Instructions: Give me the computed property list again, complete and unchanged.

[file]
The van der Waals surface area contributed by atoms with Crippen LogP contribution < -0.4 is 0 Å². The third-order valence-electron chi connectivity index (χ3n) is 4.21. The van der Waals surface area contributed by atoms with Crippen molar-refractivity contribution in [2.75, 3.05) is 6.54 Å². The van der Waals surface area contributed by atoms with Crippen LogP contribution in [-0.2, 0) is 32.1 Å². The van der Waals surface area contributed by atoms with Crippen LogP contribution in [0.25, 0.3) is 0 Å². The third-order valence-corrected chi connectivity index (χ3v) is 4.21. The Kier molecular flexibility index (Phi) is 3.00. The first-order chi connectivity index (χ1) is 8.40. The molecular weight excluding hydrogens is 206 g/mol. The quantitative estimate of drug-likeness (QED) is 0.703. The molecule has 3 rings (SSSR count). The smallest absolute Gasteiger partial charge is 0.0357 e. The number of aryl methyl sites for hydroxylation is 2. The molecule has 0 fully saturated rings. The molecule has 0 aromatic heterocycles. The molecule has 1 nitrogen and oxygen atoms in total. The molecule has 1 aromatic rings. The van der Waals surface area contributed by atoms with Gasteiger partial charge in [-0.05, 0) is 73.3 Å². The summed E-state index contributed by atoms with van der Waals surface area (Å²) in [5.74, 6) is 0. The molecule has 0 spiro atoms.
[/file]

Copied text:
The van der Waals surface area contributed by atoms with Crippen LogP contribution < -0.4 is 0 Å². The third-order valence-electron chi connectivity index (χ3n) is 4.21. The van der Waals surface area contributed by atoms with Crippen molar-refractivity contribution in [2.75, 3.05) is 6.54 Å². The van der Waals surface area contributed by atoms with Crippen LogP contribution in [-0.2, 0) is 32.1 Å². The van der Waals surface area contributed by atoms with Crippen LogP contribution in [0.25, 0.3) is 0 Å². The third-order valence-corrected chi connectivity index (χ3v) is 4.21. The Kier molecular flexibility index (Phi) is 3.00. The first-order chi connectivity index (χ1) is 8.40. The molecular weight excluding hydrogens is 206 g/mol. The quantitative estimate of drug-likeness (QED) is 0.703. The molecule has 3 rings (SSSR count). The smallest absolute Gasteiger partial charge is 0.0357 e. The number of aryl methyl sites for hydroxylation is 2. The molecule has 0 fully saturated rings. The molecule has 0 aromatic heterocycles. The molecule has 1 nitrogen and oxygen atoms in total. The molecule has 1 aromatic rings. The van der Waals surface area contributed by atoms with Gasteiger partial charge in [-0.05, 0) is 73.3 Å². The summed E-state index contributed by atoms with van der Waals surface area (Å²) in [5.74, 6) is 0. The molecule has 0 spiro atoms.